“Hispanics are Americans,” Graham said, getting applause.

All four candidates declared Democratic President Barack Obama’s handling of Islamic State militants in Syria and Iraq as a disaster.

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Graham was insistent in saying the United States should raise its troop level in Iraq from 3,500 to 10,000 to more effectively take on Islamic State, and called for sending American troops into Syria as part of a regional army. He expressed concern about the ability of militants to strike targets within the United States.

“We’re in a war, folks,” he said.


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Trump’s next 100 days will dictate whether he can be re-elected or not — here’s why

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According to CNN pollster-in-residence Harry Enten, Donald Trump's next 100 days -- which could include an impeachment trial in the Senate -- will hold the key to whether he will remain president in 2020.

As Eten explains in a column for CNN, "His [Trump's] approval rating has been consistently low during his first term. Yet his supporters could always point out that approval ratings before an election year have not historically been correlated with reelection success. But by mid-March of an election year, approval ratings, though, become more predictive. Presidents with low approval ratings in mid-March of an election year tend to lose, while those with strong approval ratings tend to win in blowouts and those with middling approval ratings usually win by small margins."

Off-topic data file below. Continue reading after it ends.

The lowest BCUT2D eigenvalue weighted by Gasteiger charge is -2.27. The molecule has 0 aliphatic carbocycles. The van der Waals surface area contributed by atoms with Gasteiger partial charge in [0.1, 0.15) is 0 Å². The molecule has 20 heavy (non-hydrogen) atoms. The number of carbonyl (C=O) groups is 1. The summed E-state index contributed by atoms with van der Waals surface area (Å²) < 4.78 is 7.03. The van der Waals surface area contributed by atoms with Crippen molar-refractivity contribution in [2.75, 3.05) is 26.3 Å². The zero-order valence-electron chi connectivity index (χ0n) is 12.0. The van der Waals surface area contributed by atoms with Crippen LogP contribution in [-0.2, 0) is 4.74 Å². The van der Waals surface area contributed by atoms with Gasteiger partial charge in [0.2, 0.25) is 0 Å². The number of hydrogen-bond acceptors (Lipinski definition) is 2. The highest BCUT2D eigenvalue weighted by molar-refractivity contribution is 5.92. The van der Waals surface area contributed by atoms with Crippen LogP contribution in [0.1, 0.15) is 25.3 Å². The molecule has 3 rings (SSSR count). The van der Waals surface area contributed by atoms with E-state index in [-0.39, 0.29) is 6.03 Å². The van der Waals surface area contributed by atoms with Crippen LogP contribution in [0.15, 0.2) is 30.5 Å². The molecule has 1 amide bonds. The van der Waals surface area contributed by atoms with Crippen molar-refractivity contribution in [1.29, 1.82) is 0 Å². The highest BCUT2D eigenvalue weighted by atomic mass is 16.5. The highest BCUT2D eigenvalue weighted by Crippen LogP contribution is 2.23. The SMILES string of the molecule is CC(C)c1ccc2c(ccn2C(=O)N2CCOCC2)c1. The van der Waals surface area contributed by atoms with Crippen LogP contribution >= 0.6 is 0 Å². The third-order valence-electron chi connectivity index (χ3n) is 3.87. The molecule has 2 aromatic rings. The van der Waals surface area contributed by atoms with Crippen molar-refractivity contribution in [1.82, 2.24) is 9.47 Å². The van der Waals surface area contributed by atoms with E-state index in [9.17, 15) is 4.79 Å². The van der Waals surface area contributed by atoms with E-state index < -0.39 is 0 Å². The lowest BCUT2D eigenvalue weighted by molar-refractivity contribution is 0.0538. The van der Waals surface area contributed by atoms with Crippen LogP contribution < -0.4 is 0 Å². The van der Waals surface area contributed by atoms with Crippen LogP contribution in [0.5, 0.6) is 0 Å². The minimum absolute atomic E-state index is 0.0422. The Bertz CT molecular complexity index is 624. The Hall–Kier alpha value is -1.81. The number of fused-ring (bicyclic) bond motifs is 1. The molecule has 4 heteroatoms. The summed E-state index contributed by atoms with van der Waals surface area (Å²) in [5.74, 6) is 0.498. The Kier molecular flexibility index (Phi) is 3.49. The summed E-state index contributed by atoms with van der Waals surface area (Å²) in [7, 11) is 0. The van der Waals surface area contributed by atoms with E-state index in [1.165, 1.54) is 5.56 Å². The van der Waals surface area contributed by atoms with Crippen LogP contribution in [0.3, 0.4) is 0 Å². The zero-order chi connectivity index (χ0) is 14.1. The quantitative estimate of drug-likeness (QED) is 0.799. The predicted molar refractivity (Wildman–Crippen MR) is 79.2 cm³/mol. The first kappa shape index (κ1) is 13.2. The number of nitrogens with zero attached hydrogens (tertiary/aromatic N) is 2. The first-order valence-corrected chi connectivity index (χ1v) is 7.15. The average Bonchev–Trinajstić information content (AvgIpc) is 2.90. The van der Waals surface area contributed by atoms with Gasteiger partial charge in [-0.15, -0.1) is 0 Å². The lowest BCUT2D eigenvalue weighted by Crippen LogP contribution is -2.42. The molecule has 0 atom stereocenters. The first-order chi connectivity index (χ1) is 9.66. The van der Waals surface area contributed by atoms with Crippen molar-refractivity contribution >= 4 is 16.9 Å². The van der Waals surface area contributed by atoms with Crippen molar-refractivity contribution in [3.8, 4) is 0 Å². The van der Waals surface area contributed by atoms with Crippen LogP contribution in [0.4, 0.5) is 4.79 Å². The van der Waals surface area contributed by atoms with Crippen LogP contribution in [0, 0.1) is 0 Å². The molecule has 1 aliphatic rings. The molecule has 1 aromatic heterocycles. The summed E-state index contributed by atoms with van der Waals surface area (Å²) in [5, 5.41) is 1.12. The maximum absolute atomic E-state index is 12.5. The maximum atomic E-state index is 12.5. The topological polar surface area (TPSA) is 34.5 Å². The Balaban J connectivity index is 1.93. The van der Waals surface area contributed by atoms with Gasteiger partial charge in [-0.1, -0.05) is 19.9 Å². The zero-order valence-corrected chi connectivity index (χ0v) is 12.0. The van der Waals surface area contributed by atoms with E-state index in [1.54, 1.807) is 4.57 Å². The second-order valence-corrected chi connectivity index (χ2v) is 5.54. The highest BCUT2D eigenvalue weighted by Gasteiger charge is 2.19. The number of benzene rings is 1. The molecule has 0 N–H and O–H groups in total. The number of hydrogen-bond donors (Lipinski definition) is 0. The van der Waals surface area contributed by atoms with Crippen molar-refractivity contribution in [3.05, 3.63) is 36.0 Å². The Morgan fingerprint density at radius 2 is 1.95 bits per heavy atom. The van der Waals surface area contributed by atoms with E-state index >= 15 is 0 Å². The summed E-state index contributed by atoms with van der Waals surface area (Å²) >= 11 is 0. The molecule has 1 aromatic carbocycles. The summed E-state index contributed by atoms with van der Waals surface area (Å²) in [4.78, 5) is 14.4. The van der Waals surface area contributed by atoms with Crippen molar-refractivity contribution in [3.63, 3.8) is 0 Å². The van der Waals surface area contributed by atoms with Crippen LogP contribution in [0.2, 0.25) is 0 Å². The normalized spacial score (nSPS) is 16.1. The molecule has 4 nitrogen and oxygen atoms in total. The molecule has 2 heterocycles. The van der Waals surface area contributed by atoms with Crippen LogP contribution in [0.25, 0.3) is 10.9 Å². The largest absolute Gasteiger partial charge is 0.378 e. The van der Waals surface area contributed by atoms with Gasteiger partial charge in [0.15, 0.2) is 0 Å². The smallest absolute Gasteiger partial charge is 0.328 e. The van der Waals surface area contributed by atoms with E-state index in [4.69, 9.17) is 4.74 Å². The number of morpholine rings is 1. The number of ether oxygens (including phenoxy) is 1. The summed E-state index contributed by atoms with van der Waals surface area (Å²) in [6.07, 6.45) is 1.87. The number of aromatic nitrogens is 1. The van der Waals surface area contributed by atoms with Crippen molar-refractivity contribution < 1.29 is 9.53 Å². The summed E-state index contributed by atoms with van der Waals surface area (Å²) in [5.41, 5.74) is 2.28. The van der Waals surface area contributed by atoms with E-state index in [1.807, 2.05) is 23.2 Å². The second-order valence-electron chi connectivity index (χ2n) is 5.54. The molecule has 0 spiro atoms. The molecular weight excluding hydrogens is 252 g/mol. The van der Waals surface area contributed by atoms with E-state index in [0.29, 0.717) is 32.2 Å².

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After Trump: No free pass for Republicans — they own this nightmare

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With the impeachment inquiry leveling up this month as public hearings begin, and with an election that might actually be the end of Donald Trump now less than a year away, the campaign to let Trump's Republican allies — even the most villainous offenders — move on and pretend this never happened is already underway.

This article first appeared in Salon.

Sadly, the clearest articulation of the let-bygones-be-bygones mentality has come from a Democrat — unsurprisingly, former Vice President Joe Biden.Biden, who is still, somehow, the frontrunner in Democratic primary polling, spoke at a chi-chi fundraiser on Wednesday, and dropped this pearl of wisdom: "With Donald Trump out of the way, you’re going to see a number of my Republican colleagues have an epiphany."

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As climate crisis-fueled fires rage, fears grow of an ‘uninhabitable’ California

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As activist Bill McKibben put it, "We've simply got to slow down the climate crisis."

With wildfires raging across California on Wednesday—and with portions of the state living under an unprecedented "Extreme Red Flag Warning" issued by the National Weather Service due to the severe conditions—some climate experts are openly wondering if this kind of harrowing "new normal" brought on by the climate crisis could make vast regions of the country entirely uninhabitable.